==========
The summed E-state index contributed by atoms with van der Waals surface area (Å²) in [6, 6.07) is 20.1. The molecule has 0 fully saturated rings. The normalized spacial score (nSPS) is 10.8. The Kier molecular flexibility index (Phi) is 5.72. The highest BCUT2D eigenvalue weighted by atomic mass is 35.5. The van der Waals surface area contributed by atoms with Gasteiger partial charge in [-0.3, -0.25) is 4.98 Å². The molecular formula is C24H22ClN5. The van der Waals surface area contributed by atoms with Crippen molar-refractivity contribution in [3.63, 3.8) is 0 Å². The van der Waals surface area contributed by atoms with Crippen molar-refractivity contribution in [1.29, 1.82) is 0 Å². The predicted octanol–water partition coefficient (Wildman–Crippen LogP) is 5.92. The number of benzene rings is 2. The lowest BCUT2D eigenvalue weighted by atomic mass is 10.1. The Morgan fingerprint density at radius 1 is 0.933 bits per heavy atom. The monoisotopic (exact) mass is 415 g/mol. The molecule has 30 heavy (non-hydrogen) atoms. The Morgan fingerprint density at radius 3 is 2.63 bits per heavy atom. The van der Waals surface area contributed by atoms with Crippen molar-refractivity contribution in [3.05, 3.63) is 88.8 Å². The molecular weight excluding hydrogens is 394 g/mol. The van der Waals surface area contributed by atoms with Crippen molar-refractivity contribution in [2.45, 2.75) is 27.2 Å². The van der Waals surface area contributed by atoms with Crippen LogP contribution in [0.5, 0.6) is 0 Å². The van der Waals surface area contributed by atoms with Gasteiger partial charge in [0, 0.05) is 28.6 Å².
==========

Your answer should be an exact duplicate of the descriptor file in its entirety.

The summed E-state index contributed by atoms with van der Waals surface area (Å²) in [6, 6.07) is 20.1. The molecule has 0 fully saturated rings. The normalized spacial score (nSPS) is 10.8. The Kier molecular flexibility index (Phi) is 5.72. The highest BCUT2D eigenvalue weighted by atomic mass is 35.5. The van der Waals surface area contributed by atoms with Gasteiger partial charge in [-0.3, -0.25) is 4.98 Å². The molecular formula is C24H22ClN5. The van der Waals surface area contributed by atoms with Crippen molar-refractivity contribution in [3.63, 3.8) is 0 Å². The van der Waals surface area contributed by atoms with Crippen molar-refractivity contribution in [1.29, 1.82) is 0 Å². The predicted octanol–water partition coefficient (Wildman–Crippen LogP) is 5.92. The number of benzene rings is 2. The lowest BCUT2D eigenvalue weighted by atomic mass is 10.1. The Morgan fingerprint density at radius 1 is 0.933 bits per heavy atom. The monoisotopic (exact) mass is 415 g/mol. The molecule has 30 heavy (non-hydrogen) atoms. The Morgan fingerprint density at radius 3 is 2.63 bits per heavy atom. The van der Waals surface area contributed by atoms with Crippen molar-refractivity contribution in [3.05, 3.63) is 88.8 Å². The molecular weight excluding hydrogens is 394 g/mol. The van der Waals surface area contributed by atoms with Crippen molar-refractivity contribution in [2.45, 2.75) is 27.2 Å². The van der Waals surface area contributed by atoms with Crippen LogP contribution in [0.5, 0.6) is 0 Å². The van der Waals surface area contributed by atoms with Gasteiger partial charge in [0, 0.05) is 28.6 Å².